Pala Empire

PALA was the name added to the names of the kings as suffix. They came into emergence from the middle of the 8th century and ruled for many years. They came into power in Bengal and Bihar and ruled from 760 - 1142 AD.


Gopala


During the early medieval period, there were many independent states and small kingdoms. This made them to fight against each other for power. Those fights were continuous that both the economy and society of the country weakened. This situation provides a good chance for foreigners to attack and take over the country. Law and order was missing in the country during that period.

During the early medieval period Bengal was divided into two parts. Eastern part was called Vanga and Western Part was called Gauda. Around 730 A.D. considering the political situation, Gopala became the king of Bengal. He was able to bring order in the region. He is the founder of Pala empire.

Gopala
↓ 
Dharmapala (son)
↓ 
Devapala (son)

Mahipala I


Dharmapala


Dharmapala was the son of Gopala. He ruled between 780 - 815 A.D. He was able to develop Bengal as a leading state in North India. He brought control over Bengal and Bihar. He was a follower of Buddhism. He encouraged learning a lot. And that is the reason why he founded Vikramashila university. Before it was a university, Vikramashila was a Buddhist Monastry.

Dharmapala occupied Gangetic Doab() and invaded Kanuj. Kanuj was an important city in North India. He removed the king and placed his men as his nominee to the throne. But, the nominees and successors of Palas were not so efficient. They couldn't protect the glory of Pala kingdom.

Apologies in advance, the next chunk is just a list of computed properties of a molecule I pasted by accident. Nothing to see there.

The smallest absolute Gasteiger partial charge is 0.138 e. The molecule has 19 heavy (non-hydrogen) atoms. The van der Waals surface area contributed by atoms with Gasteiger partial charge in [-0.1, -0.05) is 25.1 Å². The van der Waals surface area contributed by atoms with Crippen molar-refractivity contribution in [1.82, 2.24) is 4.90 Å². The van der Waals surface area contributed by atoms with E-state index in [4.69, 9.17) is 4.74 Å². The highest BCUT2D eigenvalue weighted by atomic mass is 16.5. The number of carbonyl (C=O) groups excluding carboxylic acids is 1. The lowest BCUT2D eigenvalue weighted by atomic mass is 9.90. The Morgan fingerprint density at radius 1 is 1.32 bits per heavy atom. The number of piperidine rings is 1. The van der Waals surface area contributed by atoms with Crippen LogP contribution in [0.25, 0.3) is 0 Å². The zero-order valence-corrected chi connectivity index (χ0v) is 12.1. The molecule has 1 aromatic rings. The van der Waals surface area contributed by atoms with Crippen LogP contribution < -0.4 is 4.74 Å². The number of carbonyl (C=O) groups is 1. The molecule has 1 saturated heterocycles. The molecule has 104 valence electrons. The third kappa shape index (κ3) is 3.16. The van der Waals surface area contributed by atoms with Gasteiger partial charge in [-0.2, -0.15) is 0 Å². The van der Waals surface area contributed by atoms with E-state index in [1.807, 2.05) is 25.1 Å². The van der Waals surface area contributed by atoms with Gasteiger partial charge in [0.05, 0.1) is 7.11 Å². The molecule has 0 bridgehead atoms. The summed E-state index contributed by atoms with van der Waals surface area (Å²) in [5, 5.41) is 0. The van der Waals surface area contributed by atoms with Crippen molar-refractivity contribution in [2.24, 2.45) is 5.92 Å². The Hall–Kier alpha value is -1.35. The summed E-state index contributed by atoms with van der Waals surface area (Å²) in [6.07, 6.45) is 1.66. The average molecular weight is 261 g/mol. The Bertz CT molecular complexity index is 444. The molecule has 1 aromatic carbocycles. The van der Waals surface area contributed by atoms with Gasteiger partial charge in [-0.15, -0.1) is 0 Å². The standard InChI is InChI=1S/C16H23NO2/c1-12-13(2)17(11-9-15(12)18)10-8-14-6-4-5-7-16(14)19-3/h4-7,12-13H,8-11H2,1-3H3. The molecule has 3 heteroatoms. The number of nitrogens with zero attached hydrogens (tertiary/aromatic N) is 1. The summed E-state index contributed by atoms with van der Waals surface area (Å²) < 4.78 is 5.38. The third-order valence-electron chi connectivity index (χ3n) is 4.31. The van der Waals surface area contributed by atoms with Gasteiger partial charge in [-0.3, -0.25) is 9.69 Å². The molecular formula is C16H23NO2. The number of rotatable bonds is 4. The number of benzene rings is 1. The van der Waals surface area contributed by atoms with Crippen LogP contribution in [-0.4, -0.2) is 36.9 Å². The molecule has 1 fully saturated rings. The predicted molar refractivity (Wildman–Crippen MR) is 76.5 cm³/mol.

Doab is a term used in India and Pakistan. Do means two, ab means river. It means that the region lying between the junction of two rivers. Her, Gangetic doab means the part of the Indo-Gangetic plain. The two rivers are Ganges and Yamuna. And the region between the junction of these two rivers is called Gangetic Doab.

The Palas from Doab region was thrown out by Rashtrakutas, where as the nominees of Palas in Kanuj were removed by Pratiharas.

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Devapala


Devapala was the son of Dharmapala. He ruled between 815 - 855 A.D. He took over both Assam and Kalinga. He defeated many Rajput clans and took control over them in Bihar. He encouraged arts. He constructed temples like Mahabodhi temple at Bodh Gaya.

Nalanda university became famous under Pala rule. Oddantapuri was another university founded by Palas. Vajrayana was a new form of Buddhism that was developed in Vikramashila university. It was spread to Tibet in 11th century.


Downfall of Pala empire


The Pala rulers after Devapala were not so efficient to handle the kingdom. After the death of Devapala, the Pala kingdom was destroyed. To the end of 12th century Muslim rulers occupied the Pala kingdom.


Mahipala I



The later Mahipala I is known as the founder of the second Pala kingdom. He ruled from 988 - 1033 A.D. He successfully recaptured the lost territories in northern and western Bengal.


Economy


The Pala dynasty had close trading relations with the countries of South-East Asia. They were in close contact with Shailendra Kings of Shrivijaya in Indonesia.

They introduced Feudal economy(). Trade was decreased. But agro economy flourished. Minerals were important in economic growth and development.

Feudalism was a political, military and social system in middle ages. It was based on the ownership of the land, resulting in the relationship between the lord and vassal. Lord is who donates the land. While, vassal is to whom the land is donated.

Pala kings were Monarchs. They followed Buddhism as well as Hinduism. Their army consisted of Infantry, Cavalry, Elephants and Chariots. There was a legend that, during the period of Dharmapala and Devapala they had a huge army of Nine Lakh soldiers. Their languages include Pali, Sanskrit and Prakrit.